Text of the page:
McKinley National Memorial
Material found on this page from
McKinley Museum and National Memorial site.

The Grounds

President William McKinley spent most of his life in Canton, Ohio, with his wife, Ida, and their two daughters. He was elected Stark County prosecuiting attorniey and also served as the district's United States Representative and Governor of Ohio before his election as the 25th President of the United States in 1896.

In September of 1901, while serving his second term as president, McKinley was assassinated by Leon Czolgosz. The assassination occurred at the Pan American Exposition in Buffalo, New York, where McKinley was a guest speaker.

Plans for a memorial to McKinley were initated by newly inaugurated President Theodore Roosevelt. Ironically, the site chosen for the Memorial was actually selected by McKinley himself for a Stark County Soldiers' memorial. Funds were raised and construction of the memorial began in 1905. President Roosevelt came to Canton for the dedication ceremonies on September 30, 1907.

The design of the Memorial was created by Harold Van Buren Magonigle. Its neo-classic Greek design is a representation of the simplicity and diginity of McKinley's life. An areial view of the Memorial and grounds shows how the design represents both the cross of a martyr and the sword of a soldier president. The main steps and the circular drive form the upright portion of the cross and the side steps for the arms. The sword is formed by adding the Long Water* to the cross. The Long Water and the main steps form the blade of the sword and the side steps form the hilt. The mausoleum stands at the junction of the gurad and hilt of the sword or at the center of the cross.

Over two million bricks were used in the construction of the double-domed mausoleium. The interior dome measures 50 feet in diameter and is 75 feet high. The exterior dome is 75 feet in diameter and 95 feet high. Both the interior and exterior domes are made of pink Milford granite from Massachusetts.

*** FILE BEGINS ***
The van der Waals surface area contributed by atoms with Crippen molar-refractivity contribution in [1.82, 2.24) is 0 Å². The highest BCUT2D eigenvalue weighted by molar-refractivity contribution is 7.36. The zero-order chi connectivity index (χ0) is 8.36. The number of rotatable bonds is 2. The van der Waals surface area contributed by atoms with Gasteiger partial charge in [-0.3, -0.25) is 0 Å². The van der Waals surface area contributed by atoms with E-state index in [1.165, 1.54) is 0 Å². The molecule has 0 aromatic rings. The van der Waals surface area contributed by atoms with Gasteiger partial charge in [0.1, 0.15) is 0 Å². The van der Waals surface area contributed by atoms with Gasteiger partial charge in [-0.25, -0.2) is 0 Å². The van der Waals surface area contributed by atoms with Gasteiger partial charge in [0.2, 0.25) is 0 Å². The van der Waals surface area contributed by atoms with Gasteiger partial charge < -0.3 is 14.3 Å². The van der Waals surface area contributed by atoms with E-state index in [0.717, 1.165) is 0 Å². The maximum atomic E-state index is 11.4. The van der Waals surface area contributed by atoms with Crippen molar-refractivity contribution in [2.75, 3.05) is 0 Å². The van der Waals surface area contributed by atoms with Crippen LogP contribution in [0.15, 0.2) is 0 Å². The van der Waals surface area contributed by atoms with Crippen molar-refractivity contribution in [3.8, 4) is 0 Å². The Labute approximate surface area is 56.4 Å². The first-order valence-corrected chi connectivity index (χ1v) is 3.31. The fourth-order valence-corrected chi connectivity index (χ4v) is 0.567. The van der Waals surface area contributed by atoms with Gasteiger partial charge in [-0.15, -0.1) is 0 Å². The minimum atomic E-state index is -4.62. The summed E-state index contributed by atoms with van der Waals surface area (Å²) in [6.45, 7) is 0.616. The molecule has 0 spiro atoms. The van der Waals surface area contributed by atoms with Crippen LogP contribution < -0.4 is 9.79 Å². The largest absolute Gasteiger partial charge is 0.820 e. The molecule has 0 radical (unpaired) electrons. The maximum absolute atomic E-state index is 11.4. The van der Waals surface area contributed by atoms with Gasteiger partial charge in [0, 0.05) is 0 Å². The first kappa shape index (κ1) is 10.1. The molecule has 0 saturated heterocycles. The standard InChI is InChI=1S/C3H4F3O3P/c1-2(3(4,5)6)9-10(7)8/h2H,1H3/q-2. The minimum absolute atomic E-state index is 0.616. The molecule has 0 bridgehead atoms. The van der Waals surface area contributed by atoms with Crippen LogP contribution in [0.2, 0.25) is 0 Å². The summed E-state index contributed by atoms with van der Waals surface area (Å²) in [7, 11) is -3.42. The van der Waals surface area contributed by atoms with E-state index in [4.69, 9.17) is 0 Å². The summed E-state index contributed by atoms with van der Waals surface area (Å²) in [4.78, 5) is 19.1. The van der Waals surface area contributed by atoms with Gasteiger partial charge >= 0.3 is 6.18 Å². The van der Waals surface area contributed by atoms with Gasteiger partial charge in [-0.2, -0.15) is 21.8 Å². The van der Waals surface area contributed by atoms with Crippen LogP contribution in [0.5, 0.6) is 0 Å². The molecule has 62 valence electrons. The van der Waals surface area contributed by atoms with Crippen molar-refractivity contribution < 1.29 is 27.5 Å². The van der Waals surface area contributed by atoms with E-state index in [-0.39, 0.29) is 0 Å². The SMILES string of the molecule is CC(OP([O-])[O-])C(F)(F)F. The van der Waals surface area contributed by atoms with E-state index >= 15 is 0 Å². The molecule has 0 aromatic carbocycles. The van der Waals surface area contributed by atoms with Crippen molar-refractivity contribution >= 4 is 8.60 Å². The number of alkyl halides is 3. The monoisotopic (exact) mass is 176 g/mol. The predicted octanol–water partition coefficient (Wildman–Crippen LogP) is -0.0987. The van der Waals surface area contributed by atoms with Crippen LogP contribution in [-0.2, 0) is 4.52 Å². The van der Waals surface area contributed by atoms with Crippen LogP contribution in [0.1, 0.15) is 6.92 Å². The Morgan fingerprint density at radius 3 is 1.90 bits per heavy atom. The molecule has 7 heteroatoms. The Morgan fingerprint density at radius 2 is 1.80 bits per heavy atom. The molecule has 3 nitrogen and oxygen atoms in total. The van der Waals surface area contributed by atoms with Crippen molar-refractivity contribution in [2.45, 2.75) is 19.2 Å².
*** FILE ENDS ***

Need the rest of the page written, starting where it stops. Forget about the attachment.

Dominating the interior of the mausoleum is double sarcophagi made of Windsor green granite with a base of black Berlin granite. An inscription at the base of the dome is a quotation from McKinley's last speech in Buffalo. The McKinley children are entombed within the rear wall of the mausoleum.

One humdred and eight steps lead to the entrance of the mausoleum, arranged in fourt tiers conforming to the terraces on the hill. Two "block houses" at the base of the steps add balance to the design and provide service utility.

A statue of McKinley is located halfway up the steps. It was designed by Charles Henry Niehaus who created it from a phot of the president delivering his last speech. The base of the statue describes fund-raising efforts for the Memorial and the words of Benjamin Ide Wheeler, president of the University of California, conferring upon McKinley the degree of Doctor of Laws.

The Memorial has undergone an extensive restoration and enhancement process. Some of these projects include an access road to the Memorial, additional parking, and an elevator. A new domed shelter behind the Memorial, now adds grace and provides a shaded area for visitors to rest.

*In the 1950's the water was removed from the Long Water basin due to poor water circulation. The Long Water has been landscaped as a large grassy area for the visitors to enjoy.

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